The Trouble With Netflix
HEART AND MIND - Paulynn Sicam (The Philippine Star) - April 23, 2019 - 12:00am

These days, with my work in temporary limbo, I plead guilty to binge watching.

I am usually among the last in my family to try new technology. My computer is for work, the TV is for news, and my cellphone is for sending and receiving messages and taking pictures. I don’t upload movies on my computer or cellphone, and I don’t play online games.

I have other important things to do, like earn a living. You can say that I am a very basic, no-nonsense workaholic.

Until last year, while on vacation with my family in Sydney, when my daughter invited me to watch a movie on a service called Netflix. We had fun sitting on the couch eating popcorn before a big TV screen enjoying movies, many of which I wouldn’t necessarily pay to watch in a theater.

Her TV was so complicated. It had so many features that I could not figure out, and the remote was completely alien to me, so I never tried to watch anything alone.  It was also difficult getting TV time with all seven people in the household wanting time to view their own choice programs.

The traffic was heavy. But I soon realized that I could watch my shows on my computer by going to Netflix, and by the time I left Sydney, I was hooked on Frankie and Grace, a hilarious sitcom about two women who decide to live together after their husbands confess that they were in love and planned to get married.  And when I got home, I discovered that I could continue to access my daughter’s Netflix account on my laptop, in Manila! But my holiday was over and I had work to do.

Short sitcoms and even movies are manageable. They can be watched in small doses. But the major series go on forever, up to 24 seasons with 12 hour-long episodes each that leave the viewer hanging and aching for more!  This is fine for retirees with time on their hands.

I have listened, without a trace of envy, to people my age, retirees all, talking excitedly about Netflix, the shows they follow, and the ridiculous amount of time they spend watching because they have nothing better to do. But I am still working and often have very strict deadlines, and Netflix is a distraction I cannot afford to entertain. 

In Manila, my other daughter was also on Netflix and she gave me access to her account.  Oh, but you have to watch The Crown, my sister said, which I started to, thinking I could take it an episode at a time. But I soon found myself creating downtime from my work to sneak in several episodes a day.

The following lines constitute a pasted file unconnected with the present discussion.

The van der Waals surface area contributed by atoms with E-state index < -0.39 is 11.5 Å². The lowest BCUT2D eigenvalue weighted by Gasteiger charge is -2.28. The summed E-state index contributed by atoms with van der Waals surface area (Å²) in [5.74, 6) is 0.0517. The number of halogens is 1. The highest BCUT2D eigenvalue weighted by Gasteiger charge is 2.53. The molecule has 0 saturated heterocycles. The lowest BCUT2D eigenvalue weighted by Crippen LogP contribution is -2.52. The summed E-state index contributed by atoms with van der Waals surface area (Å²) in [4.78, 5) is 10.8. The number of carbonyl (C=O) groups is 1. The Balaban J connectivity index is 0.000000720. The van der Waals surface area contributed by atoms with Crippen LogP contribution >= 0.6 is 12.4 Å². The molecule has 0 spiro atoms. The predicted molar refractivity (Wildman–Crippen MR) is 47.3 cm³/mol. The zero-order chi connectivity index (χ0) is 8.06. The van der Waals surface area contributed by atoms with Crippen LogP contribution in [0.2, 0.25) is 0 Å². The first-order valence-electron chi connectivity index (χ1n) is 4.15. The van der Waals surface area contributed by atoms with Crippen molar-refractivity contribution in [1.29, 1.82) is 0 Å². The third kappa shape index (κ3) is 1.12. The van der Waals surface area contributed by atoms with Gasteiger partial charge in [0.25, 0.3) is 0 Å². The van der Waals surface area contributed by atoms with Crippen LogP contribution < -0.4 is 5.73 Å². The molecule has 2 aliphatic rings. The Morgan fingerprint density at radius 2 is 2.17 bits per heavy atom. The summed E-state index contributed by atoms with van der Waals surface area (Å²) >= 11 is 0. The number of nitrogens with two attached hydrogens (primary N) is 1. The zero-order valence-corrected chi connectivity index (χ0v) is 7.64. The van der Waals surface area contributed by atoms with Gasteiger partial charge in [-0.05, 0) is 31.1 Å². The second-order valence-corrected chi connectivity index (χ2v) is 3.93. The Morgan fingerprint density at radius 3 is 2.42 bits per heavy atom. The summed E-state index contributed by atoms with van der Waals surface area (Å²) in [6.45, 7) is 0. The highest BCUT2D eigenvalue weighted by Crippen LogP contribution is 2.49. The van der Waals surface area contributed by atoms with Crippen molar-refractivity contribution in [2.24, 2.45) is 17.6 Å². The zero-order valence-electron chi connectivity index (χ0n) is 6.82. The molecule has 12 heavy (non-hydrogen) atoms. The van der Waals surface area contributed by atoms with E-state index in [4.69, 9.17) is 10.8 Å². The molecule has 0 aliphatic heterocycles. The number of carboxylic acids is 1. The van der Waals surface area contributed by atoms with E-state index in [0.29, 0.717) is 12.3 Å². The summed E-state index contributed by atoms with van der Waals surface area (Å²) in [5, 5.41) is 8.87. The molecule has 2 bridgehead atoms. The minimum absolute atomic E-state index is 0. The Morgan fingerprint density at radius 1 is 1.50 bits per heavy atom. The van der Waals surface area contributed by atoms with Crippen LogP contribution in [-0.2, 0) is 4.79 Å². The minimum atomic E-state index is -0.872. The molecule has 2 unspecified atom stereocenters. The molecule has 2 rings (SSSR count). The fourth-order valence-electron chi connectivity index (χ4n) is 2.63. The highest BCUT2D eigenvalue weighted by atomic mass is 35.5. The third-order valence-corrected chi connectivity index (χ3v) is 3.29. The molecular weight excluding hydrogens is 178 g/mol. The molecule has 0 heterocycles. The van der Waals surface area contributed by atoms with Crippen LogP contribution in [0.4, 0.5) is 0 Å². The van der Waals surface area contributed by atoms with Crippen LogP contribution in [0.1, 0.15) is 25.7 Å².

These days, with my work in temporary limbo, I plead guilty to binge watching. I am on season five of the seven-season (so far) Homeland, a series about the workings of the CIA. When the internet is down or the signal is too weak to open Netflix, I’ve tethered my phone to my laptop to gain access to Netflix. I only stopped when my daughter warned that I was using too much data and it would appear on my next phone bill. The other day, when the internet connection was strong, I started watching at mid-morning, stopped for lunch and resumed continuously until dinner time when I finally had to stop because my head was full of spy vs. spy scenarios, my butt ached from prolonged sitting, and my eyes had turned bloody red. And I had a splitting headache. 

The trouble with Netflix is it is a big distraction. It is cheap, accessible and totally addictive. It can put you in your own world, forgetting what is going on off-screen. Like all things addictive, it can shut out the grim realities we find in the other addictive technologies that rule our lives.  While watching Netflix, I forget to check Facebook and messages on my cellphone, missing out on breaking news. 

Netflix is the last thing we need at this time when our country is beset with so many important issues that need our attention and action — the coming elections, for one, and the importance of putting eight intelligent, courageous, independent, and patriotic men and a woman in the Senate, in order to restore some of its sheen, which is in danger of being more tarnished by a rogue’s gallery of unworthy candidates being pushed by the powers that be.

The work is urgent.  The hour of truth is near. So, drop the binge-watching now and get cracking. It will still be there, when this is all over, no matter the outcome. 

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